BAKERSFIELD, Calif. (KBAK/KBFX) - Internet usage is at an all-time high in California, according to a new report by the Public Policy Institute of California. But there's a digital divide between urban and rural communities that's dividing parts of Kern County.
About 83 percent of Kern County households have a computer, and more than 73 percent use broadband Internet, according to U.S. Census data collected between 2013 to 2017. But outside of Bakersfield city limits, far fewer homes have high-speed internet.
"Bakersfield is one of the main through-put areas of the internet's traffic, yet if you go just 10, 15 miles outside of that, to Arvin for example, you, you have very limited or no resources at all," Paul Quinn, chief information officer for a Kern River Valley hospital said.
Quinn lives in the Kern River Valley, where roughly 40 to 60 percent of households have high speed internet, according to census data collected between 2012 and 2016.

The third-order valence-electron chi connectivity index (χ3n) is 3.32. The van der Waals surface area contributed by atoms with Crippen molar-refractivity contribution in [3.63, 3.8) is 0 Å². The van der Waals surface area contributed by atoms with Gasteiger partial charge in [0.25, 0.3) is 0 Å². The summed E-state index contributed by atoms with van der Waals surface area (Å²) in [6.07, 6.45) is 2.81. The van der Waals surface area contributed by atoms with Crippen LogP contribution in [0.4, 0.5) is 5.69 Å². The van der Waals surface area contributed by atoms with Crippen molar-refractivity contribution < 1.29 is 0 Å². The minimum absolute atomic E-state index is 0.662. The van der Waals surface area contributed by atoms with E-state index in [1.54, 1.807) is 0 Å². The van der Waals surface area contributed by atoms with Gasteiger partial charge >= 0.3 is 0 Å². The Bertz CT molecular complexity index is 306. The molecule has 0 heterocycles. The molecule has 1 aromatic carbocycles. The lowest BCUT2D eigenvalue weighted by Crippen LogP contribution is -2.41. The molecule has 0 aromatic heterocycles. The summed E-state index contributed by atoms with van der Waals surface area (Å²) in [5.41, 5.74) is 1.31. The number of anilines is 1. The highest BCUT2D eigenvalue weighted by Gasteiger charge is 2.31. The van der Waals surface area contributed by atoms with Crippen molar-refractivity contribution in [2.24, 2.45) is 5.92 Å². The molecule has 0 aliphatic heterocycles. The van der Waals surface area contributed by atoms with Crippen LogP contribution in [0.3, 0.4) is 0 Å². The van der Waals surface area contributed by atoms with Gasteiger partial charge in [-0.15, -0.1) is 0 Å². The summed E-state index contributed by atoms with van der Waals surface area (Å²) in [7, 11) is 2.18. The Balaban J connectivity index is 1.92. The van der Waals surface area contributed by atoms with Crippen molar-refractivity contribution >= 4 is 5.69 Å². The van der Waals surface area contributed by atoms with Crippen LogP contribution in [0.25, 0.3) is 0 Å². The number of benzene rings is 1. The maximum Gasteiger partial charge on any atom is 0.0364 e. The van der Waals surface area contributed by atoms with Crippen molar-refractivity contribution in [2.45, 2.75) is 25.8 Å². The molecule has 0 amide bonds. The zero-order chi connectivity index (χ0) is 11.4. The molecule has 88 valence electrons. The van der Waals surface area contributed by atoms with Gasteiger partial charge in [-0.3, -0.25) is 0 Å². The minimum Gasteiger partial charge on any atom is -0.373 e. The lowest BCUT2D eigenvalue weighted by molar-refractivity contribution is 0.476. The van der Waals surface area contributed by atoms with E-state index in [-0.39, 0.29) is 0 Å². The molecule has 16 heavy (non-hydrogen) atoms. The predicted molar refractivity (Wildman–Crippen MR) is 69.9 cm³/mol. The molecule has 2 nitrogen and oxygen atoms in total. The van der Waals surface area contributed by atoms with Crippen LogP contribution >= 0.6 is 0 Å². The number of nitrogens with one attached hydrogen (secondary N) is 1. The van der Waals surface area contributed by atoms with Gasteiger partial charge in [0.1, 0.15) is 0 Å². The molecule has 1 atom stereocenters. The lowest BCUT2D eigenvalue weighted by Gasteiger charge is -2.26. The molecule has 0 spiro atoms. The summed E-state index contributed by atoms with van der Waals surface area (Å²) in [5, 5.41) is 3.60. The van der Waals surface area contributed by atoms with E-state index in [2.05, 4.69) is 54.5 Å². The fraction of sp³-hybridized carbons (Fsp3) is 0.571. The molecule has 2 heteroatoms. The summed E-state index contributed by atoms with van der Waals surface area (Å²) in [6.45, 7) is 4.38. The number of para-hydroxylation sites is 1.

The data, mapped by the PPIC, shows parts of other towns, like Arvin, Lamont, and California City are also sparsely connected with high-speed internet.
Socioeconomic differences may play a role. The PPIC found gaps in connectivity were predominant in low-income, Latino, and rural communities within California. Many households said they either could not afford broadband or were otherwise not interested in having it, unless they accessed the internet on their phone.
So, Quinn is introducing his own solution. He's rolling out a high-speed internet provider called Lake Linx to serve the Kern River Valley. It's set to launch later this spring.